As we the days get darker and colder across British Columbia, it’s helpful to be reminded that there’s no time like the present to prepare ourselves for the unexpected:
Whether you heat your home with natural gas, or depend on a constant, uninterrupted flow of electricity, we recommend making plans to deal with weather-related and other unexpected events to keep life running smoothly.
Preparation at Home
Lights: The first items to have ready and on-hand are candles and/or flashlights. It’s always important to include a lighter or matches, and extra batteries for flashlights and any other portable electrical devices in your supplies.
Food & Water: Each person requires 4 litres of water each day, and experts suggest having at least 4 days set aside. Nonperishable food items that can be prepared quickly and easily are also recommended, such as high-calorie soups and other canned foods and meals (like fish, beans or chili), plus trail mix, granola bars and dried fruit and nuts. Don’t forget a small camping stove and fuel!
Blankets: Should power or energy for heating systems be down for longer than a few hours, you’ll need to generate your own warmth — extra blankets and sleeping bags are key, and easy to pack away for such situations. Be sure to get extra covers, as they require no special preparation, are cheap and will literally get you through those cold nights during disruptions.
Emergency kit: The key to any good emergency kit is to have all the essentials required to get you through the first 72 hours (3 days) without light, heat or power for the usual comforts of home. In addition to the supplies mentioned above, it should include:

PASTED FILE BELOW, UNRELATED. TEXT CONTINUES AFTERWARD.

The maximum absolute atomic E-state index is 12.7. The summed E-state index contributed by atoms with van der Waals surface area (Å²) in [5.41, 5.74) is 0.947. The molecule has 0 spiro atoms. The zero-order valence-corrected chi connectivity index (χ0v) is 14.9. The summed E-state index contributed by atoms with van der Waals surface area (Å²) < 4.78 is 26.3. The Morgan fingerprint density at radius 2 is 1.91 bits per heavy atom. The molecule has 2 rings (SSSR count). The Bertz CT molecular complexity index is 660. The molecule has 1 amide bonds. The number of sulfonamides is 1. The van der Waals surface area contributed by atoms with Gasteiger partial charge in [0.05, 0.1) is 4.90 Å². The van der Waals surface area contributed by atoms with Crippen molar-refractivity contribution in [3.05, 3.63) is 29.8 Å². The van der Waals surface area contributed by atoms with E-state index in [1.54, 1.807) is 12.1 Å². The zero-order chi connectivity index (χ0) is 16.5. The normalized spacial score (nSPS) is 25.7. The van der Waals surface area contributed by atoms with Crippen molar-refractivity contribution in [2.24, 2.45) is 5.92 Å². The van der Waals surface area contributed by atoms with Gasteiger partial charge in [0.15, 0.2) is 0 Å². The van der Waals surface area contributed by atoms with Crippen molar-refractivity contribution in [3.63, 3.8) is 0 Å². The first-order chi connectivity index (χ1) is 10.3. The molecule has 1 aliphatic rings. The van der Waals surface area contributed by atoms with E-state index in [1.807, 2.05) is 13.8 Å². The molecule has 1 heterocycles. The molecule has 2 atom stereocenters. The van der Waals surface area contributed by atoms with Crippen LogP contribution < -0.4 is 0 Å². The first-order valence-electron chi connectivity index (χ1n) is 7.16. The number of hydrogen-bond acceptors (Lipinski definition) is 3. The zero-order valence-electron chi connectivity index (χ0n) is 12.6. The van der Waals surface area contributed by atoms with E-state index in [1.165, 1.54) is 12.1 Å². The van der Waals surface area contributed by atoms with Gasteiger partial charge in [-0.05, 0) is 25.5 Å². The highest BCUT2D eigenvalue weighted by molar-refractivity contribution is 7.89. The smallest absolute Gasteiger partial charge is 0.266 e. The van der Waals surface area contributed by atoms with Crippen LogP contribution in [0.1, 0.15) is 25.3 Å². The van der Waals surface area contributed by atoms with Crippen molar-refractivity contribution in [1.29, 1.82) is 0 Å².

- First aid kit
- Supplies for people with special needs
- Battery or crank operated clock and radio
- Corded telephone
- Change of (warm) clothing
- Games, cards and books
- Additional supplies for lengthy outages
You should plan to review and update your emergency kit once a year to ensure it is still useful and suitable for everyone in your household, and replace any batteries or non-perishable food items that may have passed their “Best Before” date (even canned food will not last forever).
Pro tip: In cases of electrical power outages, you can avoid total blackouts at your home or business with a portable power generator. A certified electrician is best positioned to assess your situation, electrical needs, and the suitability of this solution.
Under WorkSafeBC regulations, many businesses require an occupational health and safety program, and within that it is required to have an emergency plan for situations that could include a power outage or natural gas service disruption.
An emergency plan provides guidance for all employees so they know what their responsibilities are during a power outage, and provisions for things like:
- Displaying your site location identification number (SLID) along with other OHS regulations, so designated personnel can report outages
- Knowing the location of your meter room and electric service entrance, if applicable
- Having access to portable lamps or flashlights, and batteries
- Lists of equipment that will need to be turned off during an outage and then reset when power is restored
- Access to service providers (phone, security, fire, etc.) for information on how those systems will work during and after an outage
- Your needs for backup electrical generation and battery (Uninterruptible Power Supply) systems
- Regular testing of backup battery systems, emergency lighting, phone, security and fire protection systems
- Preparation of an emergency kit and storage in an easy-to-find location for all staff
Fortis BC has created a video to provide an update about recent events related to natural gas supplies.
BC Hydro also has more information on preparing your home or business for power outages.